From Straube Center, An SBA Classroom

Eduneering Online: For Pharmaceuticals

Knapp and KnowHow

Chauncey Group: Powerful Partner

SHL: Test Provider

Kelly Resources:

Corrections or additions?

Online Learning: Critical Mass

This article by Barbara Fox was published in U.S. 1 Newspaper on March 24, 1999. All rights reserved.

If Princeton Learning Systems is bringing online learning

to the financial industry, another Princeton-based company — Eduneering

Inc. — has taken it to the healthcare and energy industries. And

even as Dow Jones is offering Internet-based investment classes for

consumers, the Princeton Center for Education Services has just launched

web-based classes in entrepreneurism for the United States Small Business


Any successful training effort has a testing component, either informal

or formal. How else does one know whether the training is complete?

Various firms — at least two based in Princeton and one global

firm that has just opened an office here — deliver tests. The

Chauncey Group, a for-profit subsidiary of Educational Testing Service

with corporate, professional association, and trade group clients,

is partnering with Princeton Learning Systems. Knapp & Associates

International is partnering with a competitor to Princeton Learning

Systems to provide similar tests. And Saville & Holdsworth (SHL),

the world’s largest test provider in the private sector, has just

opened an office at 100 Canal Pointe to serve Fortune 100 clients

such as Staples and Pepsi.

Meanwhile Kelly Scientific Resources, a recruiting company with an

office on Route 130, has begun to offer both free and fee-based online

training for technical personnel to its clients and to the general


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From Straube Center, An SBA Classroom

<B>Princeton Center for Education Services has developed

the online classroom for the federal Small Business Administration

( Since the site was introduced by Vice

President Al Gore in January, more than 60,000 free courses have been

taken and an estimated 50,000 classes weekly will be delivered in

the third quarter.

"Our job is to design, develop, and obviously deliver the material,"

says Donald Martin, vice president of business development. "We

are trying to encourage people to look at the SBA and realize there

are enormous resources out there for small business." In February

3,000 people took advantage of a hot link at the end of the course

to counseling services.

"People can get through the courses in from 20 to 70 minutes,"

says Martin. "We opened with three classes, are just completing

the next six (on how entrepreneurs can get loans), and are building

the next 10. Our most widely hit course is the one on the Y2K problem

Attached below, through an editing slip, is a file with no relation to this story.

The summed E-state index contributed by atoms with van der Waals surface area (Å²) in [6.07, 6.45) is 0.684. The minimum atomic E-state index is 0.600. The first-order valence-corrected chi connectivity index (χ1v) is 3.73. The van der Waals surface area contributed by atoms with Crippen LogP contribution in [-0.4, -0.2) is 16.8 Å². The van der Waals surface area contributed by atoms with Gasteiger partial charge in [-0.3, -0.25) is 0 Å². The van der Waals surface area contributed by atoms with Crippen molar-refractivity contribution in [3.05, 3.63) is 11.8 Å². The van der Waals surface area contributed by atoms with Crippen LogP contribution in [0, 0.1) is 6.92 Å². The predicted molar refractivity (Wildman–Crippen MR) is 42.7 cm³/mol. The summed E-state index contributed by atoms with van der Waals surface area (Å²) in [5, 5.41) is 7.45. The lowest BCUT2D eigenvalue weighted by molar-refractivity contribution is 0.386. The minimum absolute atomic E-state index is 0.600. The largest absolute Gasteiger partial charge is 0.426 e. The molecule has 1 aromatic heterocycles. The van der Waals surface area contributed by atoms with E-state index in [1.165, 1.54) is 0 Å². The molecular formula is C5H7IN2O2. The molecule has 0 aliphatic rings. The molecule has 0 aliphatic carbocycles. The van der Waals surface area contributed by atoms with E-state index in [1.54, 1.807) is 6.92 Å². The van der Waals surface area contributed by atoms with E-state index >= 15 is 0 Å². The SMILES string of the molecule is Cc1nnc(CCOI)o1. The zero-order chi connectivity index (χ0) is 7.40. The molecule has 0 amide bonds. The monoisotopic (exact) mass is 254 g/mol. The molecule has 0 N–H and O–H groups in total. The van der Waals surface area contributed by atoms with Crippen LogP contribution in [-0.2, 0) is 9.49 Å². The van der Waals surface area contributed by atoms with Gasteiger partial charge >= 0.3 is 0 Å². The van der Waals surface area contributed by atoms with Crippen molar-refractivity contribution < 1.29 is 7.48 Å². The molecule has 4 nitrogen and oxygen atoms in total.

with content from IBM."

With nine people in Pennington plus full-timers in Minneapolis and

Seattle, the firm offers a process — the Princeton Center Process

— not a platform. Last year, for United States embassies, it built

a 4 1/2 hour course on software applications. "Our business is

converting information into knowledge, and we do this with a series

of tools," says Martin.

The SBA classes run off a database of visuals and tests that require

the user to download the player, which takes from three to five minutes.

The Harvard Business School will contribute a monthly component to

the curriculum.

"We are not giving CEUs (continuing education units) at this time

but have started discussions on using certifications with the banks.

If we could improve how loans are handled and how people are qualified,

that should expedite getting small businesses the loans they want,"

says Martin.

Princeton Center for Education Services, 106 West

Franklin Avenue, Straube Center, Pennington 08534. Peter J. Rizza

Jr., president. 609-737-8098; fax, 609-737-3787.

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Eduneering Online: For Pharmaceuticals

Eduneering Inc. is doing for the healthcare and energy

industries what Princeton Learning Systems is doing for the financial

services — all industries that are subject to heavy federal regulation.

In 1997, when Eduneering was bought by Hastings Healthcare, Hastings

wanted to be an early entry into the online learning market, and CEO

John Eichert was predicting he would take Hastings public by his 10th

anniversary in 2000. But instead Hastings has merged with a much larger

firm, Healthway Communications International, a 350-employee global

company based in Austin, Texas that offers digital publishing, multimedia,

medical education, sales training, direct-to-patient relationship

marketing, Internet, and telecommunications services.

Eduneering did not go with the deal. It is independently providing

innovative technological learning solutions — distance learning,

enterprise learning, and extensive libraries — compliance training

for pharmaceutical and medical device companies and health and safety

training for the energy industry. It has the largest library of energy

training materials.

"Not only are we a technology company but we have instructional

design abilities to create content for our clients," says Janice

McFarland, Eduneering’s vice president of marketing. "Our systems

create, launch, and track all training, enterprise-wide. We have a

very large customer base; about 350 energy and pharmaceutical companies

are using our systems."

Hastings Healthcare Group, 112 Titus Mill Road,

Building B, Pennington Office Park, Pennington 08534-4399. John Eichert,

president and CEO. 609-730-0100; fax, 609-730-0330.

EduNeering Inc., 114 Titus Mill Road, Building

A, Second Floor, Pennington 08534. Robert P. Delamontagne, president.

609-730-0030; fax, 609-730-0131. Home page:

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Knapp and KnowHow

What’s available now in online learning, says Joan Knapp,

"is just the tip of the iceberg in sophistication and the kind

of support that people need — simulations, interaction, support,

and providing access to faculty or study groups." With 10 employees

at Montgomery Commons and a hefty roster of consultants, Knapp

& Associates is working with KnowHow, a competitor to Princeton Learning

Systems, to do assessment for professional and trade associations

and online learning companies.